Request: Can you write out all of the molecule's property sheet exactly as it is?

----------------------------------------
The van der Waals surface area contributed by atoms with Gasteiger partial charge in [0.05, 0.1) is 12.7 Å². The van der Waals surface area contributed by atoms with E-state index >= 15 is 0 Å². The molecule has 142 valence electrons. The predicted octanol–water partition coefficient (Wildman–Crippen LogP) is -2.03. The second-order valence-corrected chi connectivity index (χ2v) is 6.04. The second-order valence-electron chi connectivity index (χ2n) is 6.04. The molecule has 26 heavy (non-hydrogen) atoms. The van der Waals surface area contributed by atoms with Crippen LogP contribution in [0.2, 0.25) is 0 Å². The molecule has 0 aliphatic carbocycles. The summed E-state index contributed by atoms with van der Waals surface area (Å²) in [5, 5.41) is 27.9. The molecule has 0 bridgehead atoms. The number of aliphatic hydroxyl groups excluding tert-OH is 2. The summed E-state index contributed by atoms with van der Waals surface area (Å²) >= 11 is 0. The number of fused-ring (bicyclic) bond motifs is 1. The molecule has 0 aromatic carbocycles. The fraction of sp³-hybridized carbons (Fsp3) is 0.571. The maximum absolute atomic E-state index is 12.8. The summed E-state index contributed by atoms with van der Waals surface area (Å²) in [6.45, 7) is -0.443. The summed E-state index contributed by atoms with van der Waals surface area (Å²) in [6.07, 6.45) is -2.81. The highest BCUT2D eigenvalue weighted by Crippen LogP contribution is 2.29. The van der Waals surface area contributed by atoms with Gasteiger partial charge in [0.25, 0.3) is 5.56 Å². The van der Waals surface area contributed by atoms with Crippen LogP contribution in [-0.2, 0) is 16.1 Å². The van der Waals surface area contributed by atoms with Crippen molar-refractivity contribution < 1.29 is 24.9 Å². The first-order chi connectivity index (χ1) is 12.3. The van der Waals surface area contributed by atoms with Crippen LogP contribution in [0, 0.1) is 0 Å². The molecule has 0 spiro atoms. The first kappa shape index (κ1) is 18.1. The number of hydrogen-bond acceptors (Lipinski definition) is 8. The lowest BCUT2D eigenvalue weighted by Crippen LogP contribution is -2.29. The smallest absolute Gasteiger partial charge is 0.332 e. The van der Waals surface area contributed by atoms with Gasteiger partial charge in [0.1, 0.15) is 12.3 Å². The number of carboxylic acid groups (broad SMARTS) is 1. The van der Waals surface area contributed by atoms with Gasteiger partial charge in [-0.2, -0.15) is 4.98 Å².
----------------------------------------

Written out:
The van der Waals surface area contributed by atoms with Gasteiger partial charge in [0.05, 0.1) is 12.7 Å². The van der Waals surface area contributed by atoms with E-state index >= 15 is 0 Å². The molecule has 142 valence electrons. The predicted octanol–water partition coefficient (Wildman–Crippen LogP) is -2.03. The second-order valence-corrected chi connectivity index (χ2v) is 6.04. The second-order valence-electron chi connectivity index (χ2n) is 6.04. The molecule has 26 heavy (non-hydrogen) atoms. The van der Waals surface area contributed by atoms with Crippen LogP contribution in [0.2, 0.25) is 0 Å². The molecule has 0 aliphatic carbocycles. The summed E-state index contributed by atoms with van der Waals surface area (Å²) in [5, 5.41) is 27.9. The molecule has 0 bridgehead atoms. The number of aliphatic hydroxyl groups excluding tert-OH is 2. The summed E-state index contributed by atoms with van der Waals surface area (Å²) >= 11 is 0. The number of fused-ring (bicyclic) bond motifs is 1. The molecule has 0 aromatic carbocycles. The fraction of sp³-hybridized carbons (Fsp3) is 0.571. The maximum absolute atomic E-state index is 12.8. The summed E-state index contributed by atoms with van der Waals surface area (Å²) in [6.45, 7) is -0.443. The summed E-state index contributed by atoms with van der Waals surface area (Å²) in [6.07, 6.45) is -2.81. The highest BCUT2D eigenvalue weighted by Crippen LogP contribution is 2.29. The van der Waals surface area contributed by atoms with Gasteiger partial charge in [0.25, 0.3) is 5.56 Å². The van der Waals surface area contributed by atoms with Crippen LogP contribution in [-0.2, 0) is 16.1 Å². The van der Waals surface area contributed by atoms with Crippen molar-refractivity contribution < 1.29 is 24.9 Å². The first-order chi connectivity index (χ1) is 12.3. The van der Waals surface area contributed by atoms with Crippen LogP contribution in [0, 0.1) is 0 Å². The molecule has 0 spiro atoms. The first kappa shape index (κ1) is 18.1. The number of hydrogen-bond acceptors (Lipinski definition) is 8. The lowest BCUT2D eigenvalue weighted by Crippen LogP contribution is -2.29. The smallest absolute Gasteiger partial charge is 0.332 e. The van der Waals surface area contributed by atoms with Gasteiger partial charge in [0.1, 0.15) is 12.3 Å². The number of carboxylic acid groups (broad SMARTS) is 1. The van der Waals surface area contributed by atoms with Gasteiger partial charge in [-0.2, -0.15) is 4.98 Å².